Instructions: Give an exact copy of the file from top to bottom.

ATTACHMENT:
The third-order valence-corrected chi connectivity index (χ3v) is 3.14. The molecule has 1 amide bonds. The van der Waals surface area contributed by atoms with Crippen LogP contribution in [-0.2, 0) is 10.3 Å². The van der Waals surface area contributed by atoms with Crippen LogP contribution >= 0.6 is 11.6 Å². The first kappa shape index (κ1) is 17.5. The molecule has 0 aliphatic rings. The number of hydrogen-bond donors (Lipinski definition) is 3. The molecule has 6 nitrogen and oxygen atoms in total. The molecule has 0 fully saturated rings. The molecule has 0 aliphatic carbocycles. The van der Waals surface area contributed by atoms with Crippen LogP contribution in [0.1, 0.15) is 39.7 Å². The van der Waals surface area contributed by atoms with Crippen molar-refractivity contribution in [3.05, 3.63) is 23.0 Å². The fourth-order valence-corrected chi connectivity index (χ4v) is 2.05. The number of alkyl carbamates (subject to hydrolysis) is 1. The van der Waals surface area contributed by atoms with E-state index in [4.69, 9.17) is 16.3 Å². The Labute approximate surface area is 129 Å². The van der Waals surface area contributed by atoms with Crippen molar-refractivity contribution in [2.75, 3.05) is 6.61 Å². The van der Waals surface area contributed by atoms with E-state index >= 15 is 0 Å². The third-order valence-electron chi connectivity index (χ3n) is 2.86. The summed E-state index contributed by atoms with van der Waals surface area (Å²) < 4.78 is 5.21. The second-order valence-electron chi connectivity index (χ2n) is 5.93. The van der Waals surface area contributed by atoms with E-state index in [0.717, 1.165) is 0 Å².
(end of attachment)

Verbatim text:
The third-order valence-corrected chi connectivity index (χ3v) is 3.14. The molecule has 1 amide bonds. The van der Waals surface area contributed by atoms with Crippen LogP contribution in [-0.2, 0) is 10.3 Å². The van der Waals surface area contributed by atoms with Crippen LogP contribution >= 0.6 is 11.6 Å². The first kappa shape index (κ1) is 17.5. The molecule has 0 aliphatic rings. The number of hydrogen-bond donors (Lipinski definition) is 3. The molecule has 6 nitrogen and oxygen atoms in total. The molecule has 0 fully saturated rings. The molecule has 0 aliphatic carbocycles. The van der Waals surface area contributed by atoms with Crippen LogP contribution in [0.1, 0.15) is 39.7 Å². The van der Waals surface area contributed by atoms with Crippen molar-refractivity contribution in [3.05, 3.63) is 23.0 Å². The fourth-order valence-corrected chi connectivity index (χ4v) is 2.05. The number of alkyl carbamates (subject to hydrolysis) is 1. The van der Waals surface area contributed by atoms with E-state index in [4.69, 9.17) is 16.3 Å². The Labute approximate surface area is 129 Å². The van der Waals surface area contributed by atoms with Crippen molar-refractivity contribution in [2.75, 3.05) is 6.61 Å². The van der Waals surface area contributed by atoms with E-state index >= 15 is 0 Å². The third-order valence-electron chi connectivity index (χ3n) is 2.86. The summed E-state index contributed by atoms with van der Waals surface area (Å²) < 4.78 is 5.21. The second-order valence-electron chi connectivity index (χ2n) is 5.93. The van der Waals surface area contributed by atoms with E-state index in [0.717, 1.165) is 0 Å².